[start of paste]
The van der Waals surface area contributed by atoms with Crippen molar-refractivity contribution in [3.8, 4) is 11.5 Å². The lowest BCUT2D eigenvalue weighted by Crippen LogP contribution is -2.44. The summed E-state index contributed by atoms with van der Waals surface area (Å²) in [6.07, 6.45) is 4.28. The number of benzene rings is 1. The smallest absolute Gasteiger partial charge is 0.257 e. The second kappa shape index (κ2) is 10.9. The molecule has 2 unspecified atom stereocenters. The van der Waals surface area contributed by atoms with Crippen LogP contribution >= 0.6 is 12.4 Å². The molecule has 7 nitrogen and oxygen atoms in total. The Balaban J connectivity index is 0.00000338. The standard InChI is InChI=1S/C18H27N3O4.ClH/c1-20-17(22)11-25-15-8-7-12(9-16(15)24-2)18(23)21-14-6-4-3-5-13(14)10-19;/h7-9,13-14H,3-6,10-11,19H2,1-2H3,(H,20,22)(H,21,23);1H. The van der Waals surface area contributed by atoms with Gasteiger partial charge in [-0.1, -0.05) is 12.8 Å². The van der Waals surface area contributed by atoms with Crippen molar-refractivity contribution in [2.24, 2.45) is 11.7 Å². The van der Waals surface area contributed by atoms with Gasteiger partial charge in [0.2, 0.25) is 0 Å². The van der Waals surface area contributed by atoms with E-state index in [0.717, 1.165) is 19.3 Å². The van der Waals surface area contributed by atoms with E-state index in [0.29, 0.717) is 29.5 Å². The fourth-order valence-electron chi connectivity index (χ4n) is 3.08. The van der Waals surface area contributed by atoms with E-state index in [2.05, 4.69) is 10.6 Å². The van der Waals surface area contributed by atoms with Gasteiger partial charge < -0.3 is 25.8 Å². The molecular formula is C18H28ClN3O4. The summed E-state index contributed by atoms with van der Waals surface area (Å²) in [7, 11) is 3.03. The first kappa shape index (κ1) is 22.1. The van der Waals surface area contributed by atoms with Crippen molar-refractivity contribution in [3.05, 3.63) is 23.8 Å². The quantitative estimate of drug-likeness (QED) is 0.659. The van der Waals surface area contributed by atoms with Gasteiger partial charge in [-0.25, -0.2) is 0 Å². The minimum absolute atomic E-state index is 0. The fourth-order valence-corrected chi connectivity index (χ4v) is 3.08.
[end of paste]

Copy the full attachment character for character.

The van der Waals surface area contributed by atoms with Crippen molar-refractivity contribution in [3.8, 4) is 11.5 Å². The lowest BCUT2D eigenvalue weighted by Crippen LogP contribution is -2.44. The summed E-state index contributed by atoms with van der Waals surface area (Å²) in [6.07, 6.45) is 4.28. The number of benzene rings is 1. The smallest absolute Gasteiger partial charge is 0.257 e. The second kappa shape index (κ2) is 10.9. The molecule has 2 unspecified atom stereocenters. The van der Waals surface area contributed by atoms with Crippen LogP contribution >= 0.6 is 12.4 Å². The molecule has 7 nitrogen and oxygen atoms in total. The Balaban J connectivity index is 0.00000338. The standard InChI is InChI=1S/C18H27N3O4.ClH/c1-20-17(22)11-25-15-8-7-12(9-16(15)24-2)18(23)21-14-6-4-3-5-13(14)10-19;/h7-9,13-14H,3-6,10-11,19H2,1-2H3,(H,20,22)(H,21,23);1H. The van der Waals surface area contributed by atoms with Gasteiger partial charge in [-0.1, -0.05) is 12.8 Å². The van der Waals surface area contributed by atoms with Crippen molar-refractivity contribution in [2.24, 2.45) is 11.7 Å². The van der Waals surface area contributed by atoms with Gasteiger partial charge in [0.2, 0.25) is 0 Å². The van der Waals surface area contributed by atoms with E-state index in [0.717, 1.165) is 19.3 Å². The van der Waals surface area contributed by atoms with E-state index in [0.29, 0.717) is 29.5 Å². The fourth-order valence-electron chi connectivity index (χ4n) is 3.08. The van der Waals surface area contributed by atoms with E-state index in [2.05, 4.69) is 10.6 Å². The van der Waals surface area contributed by atoms with Gasteiger partial charge < -0.3 is 25.8 Å². The molecular formula is C18H28ClN3O4. The summed E-state index contributed by atoms with van der Waals surface area (Å²) in [7, 11) is 3.03. The first kappa shape index (κ1) is 22.1. The van der Waals surface area contributed by atoms with Crippen molar-refractivity contribution in [3.05, 3.63) is 23.8 Å². The quantitative estimate of drug-likeness (QED) is 0.659. The van der Waals surface area contributed by atoms with Gasteiger partial charge in [-0.25, -0.2) is 0 Å². The minimum absolute atomic E-state index is 0. The fourth-order valence-corrected chi connectivity index (χ4v) is 3.08.